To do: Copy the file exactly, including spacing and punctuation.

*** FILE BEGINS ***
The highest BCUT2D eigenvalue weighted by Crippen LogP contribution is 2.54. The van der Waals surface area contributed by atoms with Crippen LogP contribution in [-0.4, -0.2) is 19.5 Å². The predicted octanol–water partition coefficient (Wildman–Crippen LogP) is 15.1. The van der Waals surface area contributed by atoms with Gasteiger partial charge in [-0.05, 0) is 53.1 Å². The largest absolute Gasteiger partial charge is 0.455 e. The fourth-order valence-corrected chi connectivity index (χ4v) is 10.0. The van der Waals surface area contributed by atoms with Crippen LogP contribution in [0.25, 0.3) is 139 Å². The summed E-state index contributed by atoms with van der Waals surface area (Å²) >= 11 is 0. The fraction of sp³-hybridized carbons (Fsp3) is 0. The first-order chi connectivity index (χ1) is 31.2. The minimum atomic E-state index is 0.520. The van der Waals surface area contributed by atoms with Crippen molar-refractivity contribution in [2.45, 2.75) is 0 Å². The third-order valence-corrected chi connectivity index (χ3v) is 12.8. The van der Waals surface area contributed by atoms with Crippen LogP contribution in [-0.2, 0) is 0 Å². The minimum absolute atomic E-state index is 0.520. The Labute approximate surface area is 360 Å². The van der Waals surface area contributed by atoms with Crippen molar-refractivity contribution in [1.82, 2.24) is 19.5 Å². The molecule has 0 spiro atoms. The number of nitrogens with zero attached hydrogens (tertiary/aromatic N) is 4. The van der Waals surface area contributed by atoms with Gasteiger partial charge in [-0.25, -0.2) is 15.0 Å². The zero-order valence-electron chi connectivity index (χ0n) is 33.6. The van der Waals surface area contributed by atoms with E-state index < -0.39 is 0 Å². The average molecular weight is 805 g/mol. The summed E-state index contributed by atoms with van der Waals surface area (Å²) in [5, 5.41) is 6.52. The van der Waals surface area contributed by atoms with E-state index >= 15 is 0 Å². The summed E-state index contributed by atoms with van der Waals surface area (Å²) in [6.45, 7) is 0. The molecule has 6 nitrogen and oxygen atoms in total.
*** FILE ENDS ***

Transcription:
The highest BCUT2D eigenvalue weighted by Crippen LogP contribution is 2.54. The van der Waals surface area contributed by atoms with Crippen LogP contribution in [-0.4, -0.2) is 19.5 Å². The predicted octanol–water partition coefficient (Wildman–Crippen LogP) is 15.1. The van der Waals surface area contributed by atoms with Gasteiger partial charge in [-0.05, 0) is 53.1 Å². The largest absolute Gasteiger partial charge is 0.455 e. The fourth-order valence-corrected chi connectivity index (χ4v) is 10.0. The van der Waals surface area contributed by atoms with Crippen LogP contribution in [0.25, 0.3) is 139 Å². The summed E-state index contributed by atoms with van der Waals surface area (Å²) >= 11 is 0. The fraction of sp³-hybridized carbons (Fsp3) is 0. The first-order chi connectivity index (χ1) is 31.2. The minimum atomic E-state index is 0.520. The van der Waals surface area contributed by atoms with Crippen molar-refractivity contribution in [2.45, 2.75) is 0 Å². The third-order valence-corrected chi connectivity index (χ3v) is 12.8. The van der Waals surface area contributed by atoms with Crippen LogP contribution in [-0.2, 0) is 0 Å². The minimum absolute atomic E-state index is 0.520. The Labute approximate surface area is 360 Å². The van der Waals surface area contributed by atoms with Crippen molar-refractivity contribution in [1.82, 2.24) is 19.5 Å². The molecule has 0 spiro atoms. The number of nitrogens with zero attached hydrogens (tertiary/aromatic N) is 4. The van der Waals surface area contributed by atoms with Gasteiger partial charge in [-0.25, -0.2) is 15.0 Å². The zero-order valence-electron chi connectivity index (χ0n) is 33.6. The van der Waals surface area contributed by atoms with E-state index < -0.39 is 0 Å². The average molecular weight is 805 g/mol. The summed E-state index contributed by atoms with van der Waals surface area (Å²) in [5, 5.41) is 6.52. The van der Waals surface area contributed by atoms with E-state index >= 15 is 0 Å². The summed E-state index contributed by atoms with van der Waals surface area (Å²) in [6.45, 7) is 0. The molecule has 6 nitrogen and oxygen atoms in total.